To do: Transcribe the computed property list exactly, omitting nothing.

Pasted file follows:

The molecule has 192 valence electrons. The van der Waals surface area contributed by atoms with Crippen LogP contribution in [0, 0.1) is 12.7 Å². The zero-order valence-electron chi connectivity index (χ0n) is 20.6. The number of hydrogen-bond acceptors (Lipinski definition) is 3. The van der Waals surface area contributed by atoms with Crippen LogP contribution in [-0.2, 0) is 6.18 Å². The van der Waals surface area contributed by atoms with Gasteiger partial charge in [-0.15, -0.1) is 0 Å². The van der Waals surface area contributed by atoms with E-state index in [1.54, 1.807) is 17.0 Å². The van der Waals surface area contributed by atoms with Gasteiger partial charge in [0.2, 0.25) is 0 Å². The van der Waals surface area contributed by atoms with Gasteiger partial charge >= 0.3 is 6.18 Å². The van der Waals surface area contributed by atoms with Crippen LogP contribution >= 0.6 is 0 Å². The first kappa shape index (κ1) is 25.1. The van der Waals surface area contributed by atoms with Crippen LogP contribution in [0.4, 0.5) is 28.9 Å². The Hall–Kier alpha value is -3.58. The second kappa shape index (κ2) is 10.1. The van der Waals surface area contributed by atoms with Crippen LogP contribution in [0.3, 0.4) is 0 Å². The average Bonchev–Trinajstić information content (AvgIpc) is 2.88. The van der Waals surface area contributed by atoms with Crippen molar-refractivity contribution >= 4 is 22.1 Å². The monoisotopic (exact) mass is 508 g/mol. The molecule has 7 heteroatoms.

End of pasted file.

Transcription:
The molecule has 192 valence electrons. The van der Waals surface area contributed by atoms with Crippen LogP contribution in [0, 0.1) is 12.7 Å². The zero-order valence-electron chi connectivity index (χ0n) is 20.6. The number of hydrogen-bond acceptors (Lipinski definition) is 3. The van der Waals surface area contributed by atoms with Crippen LogP contribution in [-0.2, 0) is 6.18 Å². The van der Waals surface area contributed by atoms with Gasteiger partial charge in [-0.15, -0.1) is 0 Å². The van der Waals surface area contributed by atoms with E-state index in [1.54, 1.807) is 17.0 Å². The van der Waals surface area contributed by atoms with Gasteiger partial charge in [0.2, 0.25) is 0 Å². The van der Waals surface area contributed by atoms with Gasteiger partial charge >= 0.3 is 6.18 Å². The van der Waals surface area contributed by atoms with Crippen LogP contribution >= 0.6 is 0 Å². The first kappa shape index (κ1) is 25.1. The van der Waals surface area contributed by atoms with Crippen LogP contribution in [0.4, 0.5) is 28.9 Å². The Hall–Kier alpha value is -3.58. The second kappa shape index (κ2) is 10.1. The van der Waals surface area contributed by atoms with Crippen LogP contribution in [0.3, 0.4) is 0 Å². The average Bonchev–Trinajstić information content (AvgIpc) is 2.88. The van der Waals surface area contributed by atoms with Crippen molar-refractivity contribution >= 4 is 22.1 Å². The monoisotopic (exact) mass is 508 g/mol. The molecule has 7 heteroatoms.